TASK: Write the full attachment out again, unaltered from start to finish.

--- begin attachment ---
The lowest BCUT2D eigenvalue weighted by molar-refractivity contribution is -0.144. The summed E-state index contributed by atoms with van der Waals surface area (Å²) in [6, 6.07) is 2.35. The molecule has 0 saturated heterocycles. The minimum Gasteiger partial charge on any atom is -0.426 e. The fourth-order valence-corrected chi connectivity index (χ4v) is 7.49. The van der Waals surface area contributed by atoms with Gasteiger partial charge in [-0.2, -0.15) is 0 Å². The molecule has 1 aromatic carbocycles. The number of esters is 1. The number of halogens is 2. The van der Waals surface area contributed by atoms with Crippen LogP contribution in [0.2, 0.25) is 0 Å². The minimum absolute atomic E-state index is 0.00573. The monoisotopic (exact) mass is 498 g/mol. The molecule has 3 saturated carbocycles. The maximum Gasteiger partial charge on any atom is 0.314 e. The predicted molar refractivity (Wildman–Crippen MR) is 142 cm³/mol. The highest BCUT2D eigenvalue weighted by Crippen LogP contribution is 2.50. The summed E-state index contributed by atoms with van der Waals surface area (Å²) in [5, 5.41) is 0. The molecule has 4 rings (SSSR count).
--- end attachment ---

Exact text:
The lowest BCUT2D eigenvalue weighted by molar-refractivity contribution is -0.144. The summed E-state index contributed by atoms with van der Waals surface area (Å²) in [6, 6.07) is 2.35. The molecule has 0 saturated heterocycles. The minimum Gasteiger partial charge on any atom is -0.426 e. The fourth-order valence-corrected chi connectivity index (χ4v) is 7.49. The van der Waals surface area contributed by atoms with Gasteiger partial charge in [-0.2, -0.15) is 0 Å². The molecule has 1 aromatic carbocycles. The number of esters is 1. The number of halogens is 2. The van der Waals surface area contributed by atoms with Crippen LogP contribution in [0.2, 0.25) is 0 Å². The minimum absolute atomic E-state index is 0.00573. The monoisotopic (exact) mass is 498 g/mol. The molecule has 3 saturated carbocycles. The maximum Gasteiger partial charge on any atom is 0.314 e. The predicted molar refractivity (Wildman–Crippen MR) is 142 cm³/mol. The highest BCUT2D eigenvalue weighted by Crippen LogP contribution is 2.50. The summed E-state index contributed by atoms with van der Waals surface area (Å²) in [5, 5.41) is 0. The molecule has 4 rings (SSSR count).